Besides the Rambam, the Ramban was probably the greatest and most influential of the Rishonim. Born in Gerona, he remained there most of his life. Like the Rambam, he was equally distinguished in both Halacha and Hashkafa. His contributions to scholarship covered every area: his Talmudic commentaries combined the French school of analysis with the Spanish emphasis on halacha and every word he wrote was scrupulously examined in all of Spain; he wrote major works defending Alfasi against the critique of Baal HaMaor and Ravad and Bahag against Rambam’s criticisms of his classification of mitzvos; he wrote masterful works of halacha such as Toras HaAdam on the laws of death and mourning including a philosophical section, Shaar HaGmul; he committed to writing derashos he had given on fundamental topics such a Rosh Hashana, Koheles and Torah; he wrote an account of his public disputation in Barcelona with the convert Pablo Christiani in j1263; he composed poetry, but probably the most popular of his works is the Commentary on Chumash which he modestly directed to “calm the minds of those weary of galus, studying on Shabbos and Moadim”.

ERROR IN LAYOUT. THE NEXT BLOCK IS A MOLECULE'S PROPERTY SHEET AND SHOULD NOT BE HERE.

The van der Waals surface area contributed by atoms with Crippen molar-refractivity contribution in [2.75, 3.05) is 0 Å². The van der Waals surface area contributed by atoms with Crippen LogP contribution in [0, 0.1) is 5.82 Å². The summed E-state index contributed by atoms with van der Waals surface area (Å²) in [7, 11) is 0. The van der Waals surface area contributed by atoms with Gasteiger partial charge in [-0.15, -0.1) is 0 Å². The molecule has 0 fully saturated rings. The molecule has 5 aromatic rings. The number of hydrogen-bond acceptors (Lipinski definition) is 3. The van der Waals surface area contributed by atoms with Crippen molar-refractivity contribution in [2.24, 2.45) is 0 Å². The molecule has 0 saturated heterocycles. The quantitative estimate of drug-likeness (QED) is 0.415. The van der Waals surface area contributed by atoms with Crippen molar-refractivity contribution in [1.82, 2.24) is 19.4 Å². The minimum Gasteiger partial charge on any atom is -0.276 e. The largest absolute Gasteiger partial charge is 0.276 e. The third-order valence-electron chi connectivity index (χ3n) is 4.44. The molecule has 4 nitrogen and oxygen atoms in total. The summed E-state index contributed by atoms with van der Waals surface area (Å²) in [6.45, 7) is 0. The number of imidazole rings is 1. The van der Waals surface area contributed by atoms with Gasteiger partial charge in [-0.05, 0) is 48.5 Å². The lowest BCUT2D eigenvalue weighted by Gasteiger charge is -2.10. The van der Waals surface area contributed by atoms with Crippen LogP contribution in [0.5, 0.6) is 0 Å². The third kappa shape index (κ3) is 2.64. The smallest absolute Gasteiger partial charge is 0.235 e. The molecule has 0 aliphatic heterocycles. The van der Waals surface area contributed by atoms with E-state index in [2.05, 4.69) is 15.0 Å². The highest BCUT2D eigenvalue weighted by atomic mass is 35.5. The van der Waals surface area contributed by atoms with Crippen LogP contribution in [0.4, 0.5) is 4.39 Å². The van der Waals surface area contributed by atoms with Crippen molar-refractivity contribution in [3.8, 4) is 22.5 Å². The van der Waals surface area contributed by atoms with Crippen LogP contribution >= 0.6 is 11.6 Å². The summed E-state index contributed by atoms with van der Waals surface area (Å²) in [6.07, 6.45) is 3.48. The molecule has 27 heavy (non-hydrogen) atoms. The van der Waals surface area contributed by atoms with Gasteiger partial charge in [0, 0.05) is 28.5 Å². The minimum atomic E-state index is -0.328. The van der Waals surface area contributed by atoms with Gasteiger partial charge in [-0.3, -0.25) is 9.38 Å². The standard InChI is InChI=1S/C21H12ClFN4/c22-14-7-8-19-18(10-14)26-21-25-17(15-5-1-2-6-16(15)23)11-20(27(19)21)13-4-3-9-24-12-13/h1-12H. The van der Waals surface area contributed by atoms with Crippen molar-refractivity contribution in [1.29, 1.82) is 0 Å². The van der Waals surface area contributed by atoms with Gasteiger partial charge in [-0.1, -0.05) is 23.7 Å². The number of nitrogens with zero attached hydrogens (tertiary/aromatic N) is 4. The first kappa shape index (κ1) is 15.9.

The Commentary is multi-dimensional including all methods of interpretation from simple pshat to esoteric Kabbala. The Ramban is not satisfied with explaining the verse at hand; he is concerned with the overall structure of the various chapters and their interconnections. Many of his explanations have become basic principles of Judaism. The Commentary is available in English translation.
The Ramban held that the mitzva of settling Eretz Yisrael applies even today and ultimately settled there himself during the last years of his life. When he arrived in Jerusalem there was hardly a minyan and he wrote that “what had been the most sacred is now the most desecrated”. He organized a minyan and erected a synagogue.
Over the centuries his view on the mitzvah of settling the Land has been most influential. He also held that even mitzvos which were obligatory outside of the Holy Land did not achieve the level of shleimus as when performed within Eretz Yisrael. Looking back at the chaotic state of the Land during the periods of non-Jewish control, he interpreted Leviticus 26:32 as promising that Israel’s enemies will be unable to settle the Land. As part of the mitzva of settling the Land he included the admonition “that we not forsake the Land to others of the nations” (Numbers 33:53).
Recognizing the anguish people experience in everyday life without apparent explanation, he composed a major Commentary on the Book of Job.